ERICA, Part III: What a Simple Nose Count Can (and Can’t) Tell You

October 7, 2008

In the “church growth” industry, perhaps the easiest number to come up with is a simple nose count.  Contribution level is a notoriously-bad indicator of congregational health and committment, as the number of varibales affecting the total receipts is staggering.  Likewise, any attempt to “survey” comgregational attitudes and behaviors would rely on members to self-report, and while most would probably do so honestly, there is the question of how accurately anyone knows his or her own feelings.

There is also what I call the Heisenburg Rule of Social Behavior, namely that the fact of being watched changes how people act and feel.  The goal of any research method should be to take as accurate a picture of the situation as possible, not to manipulate it into creating a result.

From a methodological standpoint, then, counting noses is about as good as it gets when it comes to data collection in churches.  But that said, “as good as it gets” should not be mistaken for “ideal.”  After all, nose counting does have its limitations.  For instance:

1) Nose-counting must be taken in context. A Sunday morning worship assembly is a completely different animal than a Wednesday night Bible study.  When collecting and analyzing data, like must be compared with like.

2) Every Sunday is a snapshot. Numbers posted in a given church bulletin provide a snapshot, much the way a single animation cel shows a single event in a cartoon.  The real story is told not by any single picture, but by how the picture changes from cel to cel.

3) All Sundays are equal, but some are more equal than others. Many churches see an attendance slump in the summer, on holiday weekends, and during off-campus youth activities.  Likewise, churches see upticks on Mother’s Day, Father’s Day, and the major religious holidays.  Daylinght Savings Time can also create a bit of havoc with people’s schedules.  The start of the school year also brings vacationers home and gets families with kinds in the habit of getting up early.  If attendance is significantly up (or down) over last Sunday, the reason might be as simple as a change in the calendar.

ERICA is designed both to take advantage of the strengths of nose-counting and to account for its weaknesses.

1)  ERICA is a measure of rolling averages. Rather than simply collecting snapshots, ERICA watches how an average week changes over time.  ERICA is not even particularly concerned with the actual movement, but with the rate of change.  ERICA is what math people would call a “derivative index,” since its rise and fall reflect the volatility of the data rather than the raw numbers.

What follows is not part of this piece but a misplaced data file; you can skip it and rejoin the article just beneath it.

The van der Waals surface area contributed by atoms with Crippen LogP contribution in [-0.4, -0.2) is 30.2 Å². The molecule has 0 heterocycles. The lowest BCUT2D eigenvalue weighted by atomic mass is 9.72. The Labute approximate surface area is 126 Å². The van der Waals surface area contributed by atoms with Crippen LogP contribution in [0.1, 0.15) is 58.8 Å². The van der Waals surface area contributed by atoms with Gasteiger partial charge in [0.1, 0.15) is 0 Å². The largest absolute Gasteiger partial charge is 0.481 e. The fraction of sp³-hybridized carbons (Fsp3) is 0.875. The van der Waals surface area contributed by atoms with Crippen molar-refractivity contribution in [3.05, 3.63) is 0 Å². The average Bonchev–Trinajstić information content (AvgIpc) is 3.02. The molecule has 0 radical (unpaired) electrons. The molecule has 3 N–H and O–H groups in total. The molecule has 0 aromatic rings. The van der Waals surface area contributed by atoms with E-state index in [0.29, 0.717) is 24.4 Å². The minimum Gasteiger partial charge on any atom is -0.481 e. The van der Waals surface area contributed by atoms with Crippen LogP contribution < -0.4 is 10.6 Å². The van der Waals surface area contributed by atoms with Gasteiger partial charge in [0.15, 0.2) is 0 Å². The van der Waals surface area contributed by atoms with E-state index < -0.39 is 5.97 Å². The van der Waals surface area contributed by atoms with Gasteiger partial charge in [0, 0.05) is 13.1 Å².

2)  ERICA accounts for the difference between Sunday morning assemblies and other kinds of meetings. In fact, that difference is the very premise behind ERICA.  In ERICA, we equate “investment rate” with the average percentage of Sunday morning attenders who return (or come early) for other services.  The “consumption rate,” likewise, is the percentage of people in attendance who come just on Sunday morning.

3)  ERICA is a measurement of group behavior over time, not a basis for judgment of individual actions. Church statistics are much like an impressionist painting — the closer you stand when you look at it, the less sense it makes.  It’s only when you stand back at a distance that the picture begins to make sense.  ERICA is not — I repeat, not — a way to track individual attitudes.  There are simply too many variables that can influence individual behavior.  All ERICA can do is watch how the totals move.  Likewise, ERICA measures moveemnt over time.  Conclusions drawn from its results become more reliable when it covers more time.

More to come.


ERICA, Part II: Consumers and Investors

October 3, 2008

Imagine you are in the grocery store, looking at the peanut butter aisle.  You see all the different brands, formulations, packages, shapes, and sizes.  Your task is to pick one.  Which do you choose?

How you choose depends entirely on why you are choosing.  Some folks look at peanut butter entirely as a consumption item.  As such, they weigh the cost against the benefit.   Is the reduced-fat recipe better for me?  Is it better enough to off-set the sacrifice in taste?  Is the national brand sweet enough to be worth paying more than the price of the generic?  Which brand goes best with grape jelly?  Which brand is best for cooking?  Will I finish off the big jar before it starts to turn, or should I buy a smaller jar and pay more per ounce but throw less away? How many more miles will I have to jog to burn off the extra caloires in the better-tasting peanut butter, and is it worth the extra effort?

Cost versus benefit.  Or, in the language of sales, “What’s in it for me?”

A rare few, however, look at the peanut butter aisle with an entirely different eye.  Instead of asking only consumption questions, they are always looking for an opportunity to invest in something.  A new formula might work well in a niche market.  The price point on a generic brand might not offset the production cost.  A new bottle shape might help this brand, where a new logo might help that one.